Phillips High School principal retiring

Dr. Al Temple, Phillips High School principal, is retiring. (Photo Courtesy of The Journal Record)

BEAR CREEK - Phillips High School Principal Dr. Al Temple is retiring.

The Marion County Board of Education certified his resignation due to retirement, effective July 1, at its May 10 meeting.

Temple has been an educator, coach and administrator for 27 years, most of which he spent in Haleyville City Schools before becoming the PHS principal in 2019.

Temple has two children, Allie, a 2020 graduate of PHS, and Jake, a 2023 graduate of HHS. His parents are Donald and Fran Temple of Bunnlevel, N.C., and Geneva and Paul R. Caudill II of Eupora, Miss.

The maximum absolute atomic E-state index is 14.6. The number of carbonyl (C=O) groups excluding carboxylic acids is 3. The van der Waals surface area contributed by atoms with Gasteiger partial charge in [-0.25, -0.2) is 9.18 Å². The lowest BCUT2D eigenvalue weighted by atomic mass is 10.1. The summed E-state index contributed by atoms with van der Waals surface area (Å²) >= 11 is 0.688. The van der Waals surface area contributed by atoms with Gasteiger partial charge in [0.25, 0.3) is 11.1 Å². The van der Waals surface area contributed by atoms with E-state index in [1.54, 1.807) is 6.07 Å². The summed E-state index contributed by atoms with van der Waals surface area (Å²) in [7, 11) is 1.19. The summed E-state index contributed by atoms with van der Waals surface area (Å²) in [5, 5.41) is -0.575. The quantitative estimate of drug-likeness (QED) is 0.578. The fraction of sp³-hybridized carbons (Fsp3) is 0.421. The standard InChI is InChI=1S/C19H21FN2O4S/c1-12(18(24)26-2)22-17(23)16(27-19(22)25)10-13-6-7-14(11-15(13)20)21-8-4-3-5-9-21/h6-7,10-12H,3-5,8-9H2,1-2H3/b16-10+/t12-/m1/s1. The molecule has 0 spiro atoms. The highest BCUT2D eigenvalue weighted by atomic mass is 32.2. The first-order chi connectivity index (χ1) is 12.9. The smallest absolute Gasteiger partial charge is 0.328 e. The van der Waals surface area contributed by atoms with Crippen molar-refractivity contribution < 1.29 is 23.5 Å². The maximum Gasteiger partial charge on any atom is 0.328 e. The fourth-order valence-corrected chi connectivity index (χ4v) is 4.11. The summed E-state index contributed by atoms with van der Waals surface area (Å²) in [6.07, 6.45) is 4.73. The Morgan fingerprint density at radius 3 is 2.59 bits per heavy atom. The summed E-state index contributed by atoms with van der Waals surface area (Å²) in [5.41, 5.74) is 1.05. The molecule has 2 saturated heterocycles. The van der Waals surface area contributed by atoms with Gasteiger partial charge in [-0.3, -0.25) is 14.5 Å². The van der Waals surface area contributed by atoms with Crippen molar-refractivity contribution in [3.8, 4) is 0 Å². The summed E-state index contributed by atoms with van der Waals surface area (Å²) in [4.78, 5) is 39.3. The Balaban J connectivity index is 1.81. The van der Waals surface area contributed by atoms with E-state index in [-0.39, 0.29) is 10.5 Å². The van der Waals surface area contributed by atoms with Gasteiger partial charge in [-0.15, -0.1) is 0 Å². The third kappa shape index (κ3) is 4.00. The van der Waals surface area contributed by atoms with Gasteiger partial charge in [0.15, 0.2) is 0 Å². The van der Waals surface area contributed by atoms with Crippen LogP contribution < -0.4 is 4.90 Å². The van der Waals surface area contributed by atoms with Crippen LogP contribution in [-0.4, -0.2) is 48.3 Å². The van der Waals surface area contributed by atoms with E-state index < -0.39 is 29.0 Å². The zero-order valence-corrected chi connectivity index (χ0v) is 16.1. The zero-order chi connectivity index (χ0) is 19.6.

Originally from Starkville, Miss., Temple briefly attended East Mississippi Community College and then earned his Bachelor of Science in physical education in 1996 and a master’s in physical education/sports administration in 1998, both from Mississippi State University.

He began his career at Oak Hill Academy in West Point, Miss., where he taught elementary PE and coached tennis and varsity boys basketball from 1997-1999.

He then came to Haleyville City Schools, starting out by teaching health and intro to technology and coaching varsity boys basketball. Over the years, he also coached varsity girls basketball, tennis and soccer. He was assistant principal at Haleyville High from 2002-08 and again from 2014-18 and assistant principal at Haleyville Elementary in 2009. He was also HCS transportation supervisor from 2002-2010 and HHS athletic director from 2009-2010.